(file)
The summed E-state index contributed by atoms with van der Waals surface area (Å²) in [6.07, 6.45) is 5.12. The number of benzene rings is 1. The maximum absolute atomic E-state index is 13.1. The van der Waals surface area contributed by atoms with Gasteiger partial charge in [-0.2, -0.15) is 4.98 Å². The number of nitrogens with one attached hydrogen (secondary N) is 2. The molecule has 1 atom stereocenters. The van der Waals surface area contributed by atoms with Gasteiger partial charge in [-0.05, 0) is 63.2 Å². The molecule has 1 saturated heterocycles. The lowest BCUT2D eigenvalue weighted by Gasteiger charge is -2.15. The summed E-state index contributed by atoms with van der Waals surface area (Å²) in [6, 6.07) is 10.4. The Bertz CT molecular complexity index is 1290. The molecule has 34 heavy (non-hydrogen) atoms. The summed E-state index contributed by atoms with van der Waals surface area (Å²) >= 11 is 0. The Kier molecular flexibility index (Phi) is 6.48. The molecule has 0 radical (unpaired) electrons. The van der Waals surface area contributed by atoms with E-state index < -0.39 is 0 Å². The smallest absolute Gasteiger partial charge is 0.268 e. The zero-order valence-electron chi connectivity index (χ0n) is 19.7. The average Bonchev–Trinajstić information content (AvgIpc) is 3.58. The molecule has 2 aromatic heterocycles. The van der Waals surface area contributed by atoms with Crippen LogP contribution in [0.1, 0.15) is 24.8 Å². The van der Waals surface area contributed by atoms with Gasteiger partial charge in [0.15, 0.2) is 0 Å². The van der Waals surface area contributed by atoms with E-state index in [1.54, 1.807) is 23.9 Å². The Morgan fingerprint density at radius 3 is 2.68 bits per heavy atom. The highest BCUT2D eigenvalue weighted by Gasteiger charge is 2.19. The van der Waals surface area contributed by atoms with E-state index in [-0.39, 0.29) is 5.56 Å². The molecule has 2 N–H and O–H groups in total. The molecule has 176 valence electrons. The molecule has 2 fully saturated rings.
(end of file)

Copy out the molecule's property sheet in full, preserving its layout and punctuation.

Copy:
The summed E-state index contributed by atoms with van der Waals surface area (Å²) in [6.07, 6.45) is 5.12. The number of benzene rings is 1. The maximum absolute atomic E-state index is 13.1. The van der Waals surface area contributed by atoms with Gasteiger partial charge in [-0.2, -0.15) is 4.98 Å². The number of nitrogens with one attached hydrogen (secondary N) is 2. The molecule has 1 atom stereocenters. The van der Waals surface area contributed by atoms with Gasteiger partial charge in [-0.05, 0) is 63.2 Å². The molecule has 1 saturated heterocycles. The lowest BCUT2D eigenvalue weighted by Gasteiger charge is -2.15. The summed E-state index contributed by atoms with van der Waals surface area (Å²) in [6, 6.07) is 10.4. The Bertz CT molecular complexity index is 1290. The molecule has 34 heavy (non-hydrogen) atoms. The summed E-state index contributed by atoms with van der Waals surface area (Å²) >= 11 is 0. The Kier molecular flexibility index (Phi) is 6.48. The molecule has 0 radical (unpaired) electrons. The van der Waals surface area contributed by atoms with E-state index < -0.39 is 0 Å². The smallest absolute Gasteiger partial charge is 0.268 e. The zero-order valence-electron chi connectivity index (χ0n) is 19.7. The average Bonchev–Trinajstić information content (AvgIpc) is 3.58. The molecule has 2 aromatic heterocycles. The van der Waals surface area contributed by atoms with Crippen LogP contribution in [0.1, 0.15) is 24.8 Å². The van der Waals surface area contributed by atoms with Gasteiger partial charge in [0.15, 0.2) is 0 Å². The van der Waals surface area contributed by atoms with E-state index in [1.54, 1.807) is 23.9 Å². The Morgan fingerprint density at radius 3 is 2.68 bits per heavy atom. The highest BCUT2D eigenvalue weighted by Gasteiger charge is 2.19. The van der Waals surface area contributed by atoms with E-state index in [-0.39, 0.29) is 5.56 Å². The molecule has 2 N–H and O–H groups in total. The molecule has 176 valence electrons. The molecule has 2 fully saturated rings.